Now, 46 years into its existence, CITES continues its mental masturbation with gusto, despite a rather dismal track record. It’s hard to find evidence that any species has tangibly benefitted from increased international regulation of trade. It’s telling that NGO’s celebrate listing a species under CITES as a success, but how many species have ever been downlisted? Wouldn’t that be a truer sign of success?
CITES has become a platform for government flunkies to placate themselves that they’re doing something productive, and for NGO money machines to enrich themselves with through fear-based fundraising. Thus, CITES has risen toward the top of the list of things I can no longer be bothered to give a shit about.
Following closely behind is the issue of climate change. Don’t get me wrong, I’m not a climate denier. The world is getting hotter as a result of centuries of burning of fossil fuels. That’s indisputable. But the reason I no longer give a shit is that I know humankind will never change our ways until we are compelled to by disasters beyond conception.
Climate scientists have invented an entire lexicon of jargon to support their perception of self-importance. We risk solving the problem of smog only to drown in smug. Because no branch of science is more smug than climate science.
When talk turns to mitigation, adaptation, and sequestration my eyes glaze over so hard it looks like I suffer from cataracts. Climate scientists talk of carbon in a mixture of hatred and awe. Most people don’t spend a lot of time thinking about carbon but spend five minutes with a climate scientist and you’ll hear it at least fifty times.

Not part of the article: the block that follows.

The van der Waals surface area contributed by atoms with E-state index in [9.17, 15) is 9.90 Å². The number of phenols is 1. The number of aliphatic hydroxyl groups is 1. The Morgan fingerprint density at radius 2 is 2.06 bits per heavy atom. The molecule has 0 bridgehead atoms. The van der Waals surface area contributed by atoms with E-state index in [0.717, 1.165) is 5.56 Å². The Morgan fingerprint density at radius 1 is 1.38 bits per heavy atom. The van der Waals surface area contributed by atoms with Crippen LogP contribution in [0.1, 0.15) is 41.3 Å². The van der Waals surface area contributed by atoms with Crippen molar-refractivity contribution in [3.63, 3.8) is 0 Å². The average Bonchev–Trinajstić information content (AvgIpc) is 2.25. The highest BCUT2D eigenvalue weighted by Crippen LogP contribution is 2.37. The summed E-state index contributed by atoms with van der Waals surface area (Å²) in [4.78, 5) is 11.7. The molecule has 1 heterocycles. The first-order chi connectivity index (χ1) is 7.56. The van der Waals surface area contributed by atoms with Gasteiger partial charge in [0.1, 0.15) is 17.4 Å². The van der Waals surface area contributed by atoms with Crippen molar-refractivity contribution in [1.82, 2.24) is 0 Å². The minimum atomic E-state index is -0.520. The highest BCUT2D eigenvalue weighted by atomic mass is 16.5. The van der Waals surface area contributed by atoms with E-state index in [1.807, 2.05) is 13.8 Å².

Look, I get it. The planet is fucked and it’s all our doing. There’s not a lot of hope that we can reverse the damage, but even if we want to minimize it, we need to make radical changes in our lifestyles today. Doing so yesterday would have been better. But look around you. Do you see change? Are you seeing hydrogen fuel cell vehicles at your local Chevy dealership? Have you installed solar panels on your roof and a wind turbine in your back yard? Are you eating only locally grown foods? And even if you are, when China brings online 500 new coal-burning power plants in the next 10 years will it matter? Probably not. This ship is sinking and it’s too late to change course now.
I’m sorry for the pessimism. This is one of the gloomier things I’ve written. But is it pessimism or realism? There’s a difference between optimism and naivety. It’s foolish to think that joining hands and singing kumbaya will change the trajectory of humankind. We are on a crash course for a very hard landing, one which our species may not survive. The sooner we realize that fact, the sooner we may start cherishing the precious few moments we have and making the most of them.
As for me, I’ve chosen not to worry about it. We’re doomed. We are born doomed and there’s no escaping doom. No one here gets out alive. So I’ll just try to be the best I can be while I can, to live my life to the fullest, to do my part to make the world a little less shitty, and to not worry about the things I can’t control.